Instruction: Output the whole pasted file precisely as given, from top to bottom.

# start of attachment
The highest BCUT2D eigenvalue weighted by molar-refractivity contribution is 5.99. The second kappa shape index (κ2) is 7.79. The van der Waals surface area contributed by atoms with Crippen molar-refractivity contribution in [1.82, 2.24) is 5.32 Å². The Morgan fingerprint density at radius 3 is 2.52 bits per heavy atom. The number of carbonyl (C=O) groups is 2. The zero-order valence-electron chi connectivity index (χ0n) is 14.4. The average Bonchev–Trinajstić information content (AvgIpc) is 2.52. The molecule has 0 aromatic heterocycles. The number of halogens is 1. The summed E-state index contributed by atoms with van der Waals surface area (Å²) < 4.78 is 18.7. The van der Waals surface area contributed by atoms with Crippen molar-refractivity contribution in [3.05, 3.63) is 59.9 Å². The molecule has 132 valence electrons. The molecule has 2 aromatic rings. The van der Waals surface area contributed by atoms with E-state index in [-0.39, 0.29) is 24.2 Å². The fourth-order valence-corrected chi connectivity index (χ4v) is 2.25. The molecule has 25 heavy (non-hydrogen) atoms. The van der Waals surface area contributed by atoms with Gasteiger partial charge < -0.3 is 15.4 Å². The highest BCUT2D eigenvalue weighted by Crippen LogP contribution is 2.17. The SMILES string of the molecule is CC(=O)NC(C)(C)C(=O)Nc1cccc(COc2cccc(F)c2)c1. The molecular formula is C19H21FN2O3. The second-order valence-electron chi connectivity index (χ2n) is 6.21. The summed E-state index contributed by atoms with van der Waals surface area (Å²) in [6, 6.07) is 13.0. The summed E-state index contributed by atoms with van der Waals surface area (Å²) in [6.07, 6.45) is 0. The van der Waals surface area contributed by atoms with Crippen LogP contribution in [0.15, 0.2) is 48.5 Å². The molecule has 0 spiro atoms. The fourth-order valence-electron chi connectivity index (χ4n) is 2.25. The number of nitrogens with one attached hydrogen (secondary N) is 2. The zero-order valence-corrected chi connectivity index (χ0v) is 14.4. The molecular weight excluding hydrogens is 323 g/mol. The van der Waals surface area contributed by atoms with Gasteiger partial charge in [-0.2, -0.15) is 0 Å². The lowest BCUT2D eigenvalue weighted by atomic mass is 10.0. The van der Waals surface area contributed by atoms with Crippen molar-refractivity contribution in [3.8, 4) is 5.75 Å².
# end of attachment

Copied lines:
The highest BCUT2D eigenvalue weighted by molar-refractivity contribution is 5.99. The second kappa shape index (κ2) is 7.79. The van der Waals surface area contributed by atoms with Crippen molar-refractivity contribution in [1.82, 2.24) is 5.32 Å². The Morgan fingerprint density at radius 3 is 2.52 bits per heavy atom. The number of carbonyl (C=O) groups is 2. The zero-order valence-electron chi connectivity index (χ0n) is 14.4. The average Bonchev–Trinajstić information content (AvgIpc) is 2.52. The molecule has 0 aromatic heterocycles. The number of halogens is 1. The summed E-state index contributed by atoms with van der Waals surface area (Å²) < 4.78 is 18.7. The van der Waals surface area contributed by atoms with Crippen molar-refractivity contribution in [3.05, 3.63) is 59.9 Å². The molecule has 132 valence electrons. The molecule has 2 aromatic rings. The van der Waals surface area contributed by atoms with E-state index in [-0.39, 0.29) is 24.2 Å². The fourth-order valence-corrected chi connectivity index (χ4v) is 2.25. The molecule has 25 heavy (non-hydrogen) atoms. The van der Waals surface area contributed by atoms with Gasteiger partial charge < -0.3 is 15.4 Å². The highest BCUT2D eigenvalue weighted by Crippen LogP contribution is 2.17. The SMILES string of the molecule is CC(=O)NC(C)(C)C(=O)Nc1cccc(COc2cccc(F)c2)c1. The molecular formula is C19H21FN2O3. The second-order valence-electron chi connectivity index (χ2n) is 6.21. The summed E-state index contributed by atoms with van der Waals surface area (Å²) in [6, 6.07) is 13.0. The summed E-state index contributed by atoms with van der Waals surface area (Å²) in [6.07, 6.45) is 0. The van der Waals surface area contributed by atoms with Crippen LogP contribution in [0.15, 0.2) is 48.5 Å². The molecule has 0 spiro atoms. The fourth-order valence-electron chi connectivity index (χ4n) is 2.25. The number of nitrogens with one attached hydrogen (secondary N) is 2. The zero-order valence-corrected chi connectivity index (χ0v) is 14.4. The molecular weight excluding hydrogens is 323 g/mol. The van der Waals surface area contributed by atoms with Gasteiger partial charge in [-0.2, -0.15) is 0 Å². The lowest BCUT2D eigenvalue weighted by atomic mass is 10.0. The van der Waals surface area contributed by atoms with Crippen molar-refractivity contribution in [3.8, 4) is 5.75 Å².